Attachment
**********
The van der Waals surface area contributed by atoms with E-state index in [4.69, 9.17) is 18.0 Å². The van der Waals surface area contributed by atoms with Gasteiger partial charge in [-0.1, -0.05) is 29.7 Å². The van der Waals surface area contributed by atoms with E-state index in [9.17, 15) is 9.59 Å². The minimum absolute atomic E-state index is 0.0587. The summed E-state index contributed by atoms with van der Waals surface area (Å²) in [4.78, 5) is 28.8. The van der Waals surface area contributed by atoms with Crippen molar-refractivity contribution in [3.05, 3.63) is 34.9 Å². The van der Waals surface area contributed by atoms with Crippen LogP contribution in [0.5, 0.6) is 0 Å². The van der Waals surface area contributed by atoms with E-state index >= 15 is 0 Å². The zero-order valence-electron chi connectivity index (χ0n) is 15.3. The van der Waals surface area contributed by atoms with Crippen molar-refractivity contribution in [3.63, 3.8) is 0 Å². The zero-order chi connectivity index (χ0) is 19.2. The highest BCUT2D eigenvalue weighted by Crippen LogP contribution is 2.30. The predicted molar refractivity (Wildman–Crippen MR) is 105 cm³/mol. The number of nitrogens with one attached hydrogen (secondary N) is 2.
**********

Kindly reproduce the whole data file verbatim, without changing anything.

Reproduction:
The van der Waals surface area contributed by atoms with E-state index in [4.69, 9.17) is 18.0 Å². The van der Waals surface area contributed by atoms with Gasteiger partial charge in [-0.1, -0.05) is 29.7 Å². The van der Waals surface area contributed by atoms with E-state index in [9.17, 15) is 9.59 Å². The minimum absolute atomic E-state index is 0.0587. The summed E-state index contributed by atoms with van der Waals surface area (Å²) in [4.78, 5) is 28.8. The van der Waals surface area contributed by atoms with Crippen molar-refractivity contribution in [3.05, 3.63) is 34.9 Å². The van der Waals surface area contributed by atoms with Crippen LogP contribution in [0.5, 0.6) is 0 Å². The van der Waals surface area contributed by atoms with E-state index >= 15 is 0 Å². The zero-order valence-electron chi connectivity index (χ0n) is 15.3. The van der Waals surface area contributed by atoms with Crippen molar-refractivity contribution in [3.63, 3.8) is 0 Å². The zero-order chi connectivity index (χ0) is 19.2. The highest BCUT2D eigenvalue weighted by Crippen LogP contribution is 2.30. The predicted molar refractivity (Wildman–Crippen MR) is 105 cm³/mol. The number of nitrogens with one attached hydrogen (secondary N) is 2.